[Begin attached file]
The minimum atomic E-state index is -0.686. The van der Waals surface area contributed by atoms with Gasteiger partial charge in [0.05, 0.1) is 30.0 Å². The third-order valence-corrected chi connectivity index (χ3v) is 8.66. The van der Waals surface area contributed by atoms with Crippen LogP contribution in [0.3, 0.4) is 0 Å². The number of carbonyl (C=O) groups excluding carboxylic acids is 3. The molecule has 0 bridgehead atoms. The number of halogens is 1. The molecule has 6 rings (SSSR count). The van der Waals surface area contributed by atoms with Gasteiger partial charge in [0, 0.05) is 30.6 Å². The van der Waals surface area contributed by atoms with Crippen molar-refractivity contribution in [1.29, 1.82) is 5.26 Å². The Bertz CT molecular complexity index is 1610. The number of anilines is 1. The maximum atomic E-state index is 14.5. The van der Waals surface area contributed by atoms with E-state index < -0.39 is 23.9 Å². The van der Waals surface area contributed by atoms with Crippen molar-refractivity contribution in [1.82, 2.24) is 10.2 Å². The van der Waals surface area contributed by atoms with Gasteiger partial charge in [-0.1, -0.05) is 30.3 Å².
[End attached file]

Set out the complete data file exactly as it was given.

The minimum atomic E-state index is -0.686. The van der Waals surface area contributed by atoms with Gasteiger partial charge in [0.05, 0.1) is 30.0 Å². The third-order valence-corrected chi connectivity index (χ3v) is 8.66. The van der Waals surface area contributed by atoms with Crippen LogP contribution in [0.3, 0.4) is 0 Å². The number of carbonyl (C=O) groups excluding carboxylic acids is 3. The molecule has 0 bridgehead atoms. The number of halogens is 1. The molecule has 6 rings (SSSR count). The van der Waals surface area contributed by atoms with Gasteiger partial charge in [0, 0.05) is 30.6 Å². The van der Waals surface area contributed by atoms with Crippen molar-refractivity contribution in [1.29, 1.82) is 5.26 Å². The Bertz CT molecular complexity index is 1610. The number of anilines is 1. The maximum atomic E-state index is 14.5. The van der Waals surface area contributed by atoms with E-state index < -0.39 is 23.9 Å². The van der Waals surface area contributed by atoms with Crippen molar-refractivity contribution in [1.82, 2.24) is 10.2 Å². The van der Waals surface area contributed by atoms with Gasteiger partial charge in [-0.1, -0.05) is 30.3 Å².